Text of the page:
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So far I haven't used a full mud board with the rose trowel. I started a job with it but the brick were a bit awkward to lay so the new trowel just wasn't putting the mud where i wanted it and I kept bumping the brick with the trowel, mud was slopping around. Went back to my old trowel even though i cracked the blade and things were much better.

I think the rose WILL be much better when laying brick in the usual position, between knee and belly height
 

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I didn't know Rose made levels. $200 is a bit pricey though....and it doesn't look like I-beam construction. The only type I'll buy now becase of the abuse masonry can dish out.



I would bet a dollar to a donut those levels are made by Smith,Rose just puts their name on them,marks them up and "passes" the savings on to the unsuspecting consumer.
 

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You guys keep trowels for more then a year? I bought a MT in July or Aug. and the black plastic where your index finger is is cracked and splintered already. Im about to go buy another one. I hardly ever get more then a year out of a trowel.

I never got more then a year or 18 months out of the exact 2 foot levels either. Since switching to Stabilla im on 25-30 months, so far and its going great. Truly impressive.
 

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You guys keep trowels for more then a year? I bought a MT in July or Aug. and the black plastic where your index finger is is cracked and splintered already. Im about to go buy another one. I hardly ever get more then a year out of a trowel.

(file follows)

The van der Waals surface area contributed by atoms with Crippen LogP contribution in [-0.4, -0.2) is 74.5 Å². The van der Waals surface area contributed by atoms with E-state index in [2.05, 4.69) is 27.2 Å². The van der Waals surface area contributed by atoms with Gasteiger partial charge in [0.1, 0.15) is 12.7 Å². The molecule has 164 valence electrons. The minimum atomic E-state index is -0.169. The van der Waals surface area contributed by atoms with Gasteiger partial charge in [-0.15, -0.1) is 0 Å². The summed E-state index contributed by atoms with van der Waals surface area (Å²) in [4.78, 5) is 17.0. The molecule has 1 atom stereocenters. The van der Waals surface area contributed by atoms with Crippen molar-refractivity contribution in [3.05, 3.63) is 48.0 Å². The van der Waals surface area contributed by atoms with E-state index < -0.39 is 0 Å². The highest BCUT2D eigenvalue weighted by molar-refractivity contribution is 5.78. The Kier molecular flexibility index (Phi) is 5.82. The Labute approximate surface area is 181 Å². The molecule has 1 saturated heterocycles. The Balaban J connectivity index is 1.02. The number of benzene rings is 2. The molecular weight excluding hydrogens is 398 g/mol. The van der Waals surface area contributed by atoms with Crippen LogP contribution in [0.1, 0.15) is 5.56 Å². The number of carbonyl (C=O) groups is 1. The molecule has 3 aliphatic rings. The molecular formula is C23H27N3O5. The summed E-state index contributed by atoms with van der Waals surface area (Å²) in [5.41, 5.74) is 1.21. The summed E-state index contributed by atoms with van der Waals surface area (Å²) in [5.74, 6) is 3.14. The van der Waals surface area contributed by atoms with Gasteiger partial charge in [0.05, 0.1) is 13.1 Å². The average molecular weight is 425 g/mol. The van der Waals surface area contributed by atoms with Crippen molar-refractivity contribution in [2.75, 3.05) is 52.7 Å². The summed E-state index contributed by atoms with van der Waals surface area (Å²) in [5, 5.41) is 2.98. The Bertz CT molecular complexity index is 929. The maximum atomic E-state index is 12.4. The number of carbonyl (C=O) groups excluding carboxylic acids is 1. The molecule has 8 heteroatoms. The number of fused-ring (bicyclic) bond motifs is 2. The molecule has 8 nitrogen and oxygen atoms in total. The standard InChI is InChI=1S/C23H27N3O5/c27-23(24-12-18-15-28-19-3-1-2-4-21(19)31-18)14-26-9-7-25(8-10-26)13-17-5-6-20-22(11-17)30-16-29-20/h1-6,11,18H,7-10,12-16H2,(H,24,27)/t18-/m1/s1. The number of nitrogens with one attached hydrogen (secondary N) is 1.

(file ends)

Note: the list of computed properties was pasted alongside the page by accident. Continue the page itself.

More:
I wondered about that too, one of the dura-soft MT's will last me about nine months...probably less if I'm not laying rock. Of course I do the massively taboo task of cutting brick with my trowel but that isn't what wears them out. If I used a the same trowel for over a year a, 10" trowel would be 7" long.

I used to use the plastic handle Rose's just because that was what I grew up using. The end of the handle would wear out quickly and they also gave me callouses real bad, to the point they were painful. I am sold on the Dura-soft's, doubt I'll ever use anything else. The ends last forever and no more callouses.

Amazing how many different worlds there are to this craft.
 

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I would bet a dollar to a donut those levels are made by Smith,Rose just puts their name on them,marks them up and "passes" the savings on to the unsuspecting consumer.
I don't think so Fred, I'm pretty sure Sands makes them. I have a Smith, and they are the only ones that tongue and groove the layers together. Sands and Crick face glue them...like the ones Kraft sells. All of them offer premium hardwood and stainless rails. Whether I'm right or wrong , they are awesome levels no matter who makes them.

They are almost too nice to use. Mine is walnut and maple, yellow vials.
 

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I am using empire levels now. I was blowing through wooden levels like crazy. tried one of the Empire blue box levels I had it 2 years no issues. I got to try out their "mason pack" tools. they sent me out a black composite level that I like so far only complaint is its heavy. My wooden levels were always splitten and separating. they were never very accurate after about a year.